Grasses and how on closer inspection they don’t really all look the same


It is sometimes difficult to believe that globally there are over over 11,000 species of grass that may form extensive swards of homogeneous, green biomass. Even within the UK there are a bewildering ~160 species belonging to the Poaceae that pretty much all look the same. Or do they? Whilst preparing to harvest biomass on the RainDrop drought experiment at Wytham, Oxford (part of the DroughtNet collaboration) I have been thinking about how to identify grasses. A fundamental requirement of many ecological field experiments is knowing exactly what species are present so that changes in abundance and diversity due to treatments can be quantified and explained. However, at times when surveys need to be undertaken it is unlikely that all species will be in flower, a fundamental requirement of many botanical keys. So here are some questions I have found useful when attempting to identify grass species from vegetative features and some notes on some common UK grass species that I thought I would share.


  • What is the leaf tip shape?
  • Are the leaves or stems hairy?
  • What is the size, shape and hairiness of the ligule and auricles?
  • Is the youngest leaf blade flat or rolled?


Holcus lanatus (Yorkshire Fog)

Has a distinctive distinctive purple striped sheath at the base of tillers often referred to as ‘purple striped pyjamas’. Hairs are present on both the nodes and stem.

holcus stripes       holc-lana-ac1

Agrostis capillaris (Crommon Bent Grass)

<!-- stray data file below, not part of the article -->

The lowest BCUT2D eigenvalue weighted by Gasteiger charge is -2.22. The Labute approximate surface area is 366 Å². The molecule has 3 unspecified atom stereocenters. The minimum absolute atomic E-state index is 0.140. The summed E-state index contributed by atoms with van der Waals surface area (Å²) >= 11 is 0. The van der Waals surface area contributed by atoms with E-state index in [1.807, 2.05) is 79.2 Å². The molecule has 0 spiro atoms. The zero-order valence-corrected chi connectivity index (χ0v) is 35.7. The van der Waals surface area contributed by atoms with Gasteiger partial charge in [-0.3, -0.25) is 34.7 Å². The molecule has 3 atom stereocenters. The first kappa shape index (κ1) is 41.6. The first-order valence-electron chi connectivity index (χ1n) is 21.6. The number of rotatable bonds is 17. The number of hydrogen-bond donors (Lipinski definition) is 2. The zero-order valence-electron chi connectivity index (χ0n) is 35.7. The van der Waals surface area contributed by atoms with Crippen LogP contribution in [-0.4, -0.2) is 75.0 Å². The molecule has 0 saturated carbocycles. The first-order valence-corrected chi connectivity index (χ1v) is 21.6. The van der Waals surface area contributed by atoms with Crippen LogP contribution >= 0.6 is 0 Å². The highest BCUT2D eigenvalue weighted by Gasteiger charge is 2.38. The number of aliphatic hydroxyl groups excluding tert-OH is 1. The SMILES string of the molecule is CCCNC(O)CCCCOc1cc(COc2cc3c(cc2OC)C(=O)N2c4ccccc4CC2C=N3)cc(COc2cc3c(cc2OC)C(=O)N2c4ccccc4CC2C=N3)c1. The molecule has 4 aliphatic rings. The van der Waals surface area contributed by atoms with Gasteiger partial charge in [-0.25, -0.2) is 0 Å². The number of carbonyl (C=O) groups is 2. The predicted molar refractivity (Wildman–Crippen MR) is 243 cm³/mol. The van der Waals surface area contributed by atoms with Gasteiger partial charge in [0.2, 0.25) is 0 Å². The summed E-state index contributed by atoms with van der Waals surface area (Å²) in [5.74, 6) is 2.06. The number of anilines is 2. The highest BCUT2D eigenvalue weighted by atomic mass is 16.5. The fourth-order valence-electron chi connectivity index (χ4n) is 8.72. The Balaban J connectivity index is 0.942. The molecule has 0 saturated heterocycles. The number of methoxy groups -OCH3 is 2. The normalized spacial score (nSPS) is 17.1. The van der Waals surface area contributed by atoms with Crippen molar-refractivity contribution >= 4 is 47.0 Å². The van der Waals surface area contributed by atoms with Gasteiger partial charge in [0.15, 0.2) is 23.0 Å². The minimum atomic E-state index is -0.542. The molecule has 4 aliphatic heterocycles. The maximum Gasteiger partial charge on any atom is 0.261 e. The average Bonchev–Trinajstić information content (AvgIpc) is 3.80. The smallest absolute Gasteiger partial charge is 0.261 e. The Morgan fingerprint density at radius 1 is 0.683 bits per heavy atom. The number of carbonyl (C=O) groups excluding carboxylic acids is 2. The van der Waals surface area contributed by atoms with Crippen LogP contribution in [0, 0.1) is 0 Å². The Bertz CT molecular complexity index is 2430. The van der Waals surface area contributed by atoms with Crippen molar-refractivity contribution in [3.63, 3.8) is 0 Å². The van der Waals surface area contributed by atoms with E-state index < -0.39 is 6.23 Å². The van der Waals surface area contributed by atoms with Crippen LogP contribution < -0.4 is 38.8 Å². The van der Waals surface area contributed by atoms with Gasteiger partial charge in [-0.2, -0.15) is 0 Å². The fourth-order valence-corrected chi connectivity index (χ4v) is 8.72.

Leaves are never hairy and are finely pointed. The ligule is blunt, wide and tall. Plants spread by short rhizomes.

Agrostis stolonifera  (Creeping Bent grass)

The leaves are hairless and may feel rough. Blades are finely pointed with 5-6 minor ribs each side of midrib, rolled when young then flat. The ligule is long and feathered at the tip. Culms are often purplish at base or at the nodes and spreading by stolons.

agrostis stolonifera                     

Above left: Feathered, acute ligule and leaf ribs of Agrostis stolonifera Right: Pointed leaf tips, purplish culms and blunt ligule of Agrostis capillaris.

Festuca ovina (Sheeps Fescue)

A densely tufted perennial with very stiff, slender leaves (0.3-0.6 mm wide). Leaves are green or greyish and hairless with whitish basal sheaths. Rounded auricles are present but not very prominent, very short blunt ligule.

Above: A narrow leaved clump of Festuca ovina.

Poa sp. in general

Characteristic vegetative features of nearly all Poa species are the tramlines (two central grooves) on the leaves and the boat (with a bit of imagination) shaped tip.

Poa trivialis (Rough Meadow Grass)

Plants have creeping stolons and are sometimes purplish in colour.  The leaf is shiny light green below, hairless with the midrib raised below. The ligule is longer and more pointed than other poa species (4-10mm).

   poa tramlines  

Left: Boat shaped tip of most Poa sp. Middle: An example of tramlines of Poa sp. Right: The pointed ligule of Poa trivialis.

Dactylis glomerata (Cocks Foot)

Has a large very flattened base to the stem which makes it very easily destinguishable from other grasses

other useful resources for tips on plant ID:

  • “The Vegetative Key to the British Flora” John Poland and Eric Clement 2009 is a key designed for identification using only vegetative rather than floral features. Very useful for surveying in winter, spring or autumn…………so most of the year in fact!
  • Dr M taught me plant ID and is a wealth of knowledge and enthusiasm for the UK flora (and also where I borrowed my Dactylis photo from) Thanks Dr M!



Author: Emma Jardine

I am an ecologist/botanist interested in explaining why different plants grow in different environments and use grasslands as a system for answering ecological questions

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